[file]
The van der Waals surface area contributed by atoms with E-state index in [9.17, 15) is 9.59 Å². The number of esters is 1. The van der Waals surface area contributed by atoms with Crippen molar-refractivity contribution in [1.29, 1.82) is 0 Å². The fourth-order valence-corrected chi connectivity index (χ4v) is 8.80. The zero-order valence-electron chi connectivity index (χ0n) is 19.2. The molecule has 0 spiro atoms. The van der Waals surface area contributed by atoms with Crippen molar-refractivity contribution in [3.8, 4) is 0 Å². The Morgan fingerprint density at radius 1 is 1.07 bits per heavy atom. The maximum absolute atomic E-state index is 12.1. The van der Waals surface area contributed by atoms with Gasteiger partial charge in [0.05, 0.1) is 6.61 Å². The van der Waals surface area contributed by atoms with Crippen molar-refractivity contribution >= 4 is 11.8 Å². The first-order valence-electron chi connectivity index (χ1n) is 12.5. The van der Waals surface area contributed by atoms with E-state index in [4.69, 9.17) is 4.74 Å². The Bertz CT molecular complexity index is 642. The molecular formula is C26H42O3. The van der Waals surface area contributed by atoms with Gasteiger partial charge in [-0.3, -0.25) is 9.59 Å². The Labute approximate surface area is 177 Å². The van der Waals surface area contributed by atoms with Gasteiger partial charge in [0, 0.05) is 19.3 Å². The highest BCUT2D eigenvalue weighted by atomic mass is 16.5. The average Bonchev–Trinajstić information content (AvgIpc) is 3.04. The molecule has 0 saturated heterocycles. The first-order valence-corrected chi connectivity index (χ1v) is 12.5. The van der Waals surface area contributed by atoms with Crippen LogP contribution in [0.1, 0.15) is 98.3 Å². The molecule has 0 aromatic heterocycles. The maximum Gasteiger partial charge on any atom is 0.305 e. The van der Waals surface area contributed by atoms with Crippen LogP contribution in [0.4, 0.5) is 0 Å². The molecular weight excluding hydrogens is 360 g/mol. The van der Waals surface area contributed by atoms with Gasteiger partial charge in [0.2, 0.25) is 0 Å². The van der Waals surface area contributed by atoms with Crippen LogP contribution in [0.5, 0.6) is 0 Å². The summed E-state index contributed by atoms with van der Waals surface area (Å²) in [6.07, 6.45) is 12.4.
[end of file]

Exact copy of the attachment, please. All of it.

The van der Waals surface area contributed by atoms with E-state index in [9.17, 15) is 9.59 Å². The number of esters is 1. The van der Waals surface area contributed by atoms with Crippen molar-refractivity contribution in [1.29, 1.82) is 0 Å². The fourth-order valence-corrected chi connectivity index (χ4v) is 8.80. The zero-order valence-electron chi connectivity index (χ0n) is 19.2. The molecule has 0 spiro atoms. The van der Waals surface area contributed by atoms with Crippen molar-refractivity contribution in [3.8, 4) is 0 Å². The Morgan fingerprint density at radius 1 is 1.07 bits per heavy atom. The maximum absolute atomic E-state index is 12.1. The van der Waals surface area contributed by atoms with Gasteiger partial charge in [0.05, 0.1) is 6.61 Å². The van der Waals surface area contributed by atoms with Crippen molar-refractivity contribution >= 4 is 11.8 Å². The first-order valence-electron chi connectivity index (χ1n) is 12.5. The van der Waals surface area contributed by atoms with E-state index in [4.69, 9.17) is 4.74 Å². The Bertz CT molecular complexity index is 642. The molecular formula is C26H42O3. The van der Waals surface area contributed by atoms with Gasteiger partial charge in [-0.3, -0.25) is 9.59 Å². The Labute approximate surface area is 177 Å². The van der Waals surface area contributed by atoms with Gasteiger partial charge in [0, 0.05) is 19.3 Å². The highest BCUT2D eigenvalue weighted by atomic mass is 16.5. The average Bonchev–Trinajstić information content (AvgIpc) is 3.04. The molecule has 0 saturated heterocycles. The first-order valence-corrected chi connectivity index (χ1v) is 12.5. The van der Waals surface area contributed by atoms with Crippen LogP contribution in [0.1, 0.15) is 98.3 Å². The molecule has 0 aromatic heterocycles. The maximum Gasteiger partial charge on any atom is 0.305 e. The van der Waals surface area contributed by atoms with Crippen LogP contribution in [0.4, 0.5) is 0 Å². The molecular weight excluding hydrogens is 360 g/mol. The van der Waals surface area contributed by atoms with Gasteiger partial charge in [0.2, 0.25) is 0 Å². The van der Waals surface area contributed by atoms with Crippen LogP contribution in [0.5, 0.6) is 0 Å². The summed E-state index contributed by atoms with van der Waals surface area (Å²) in [6.07, 6.45) is 12.4.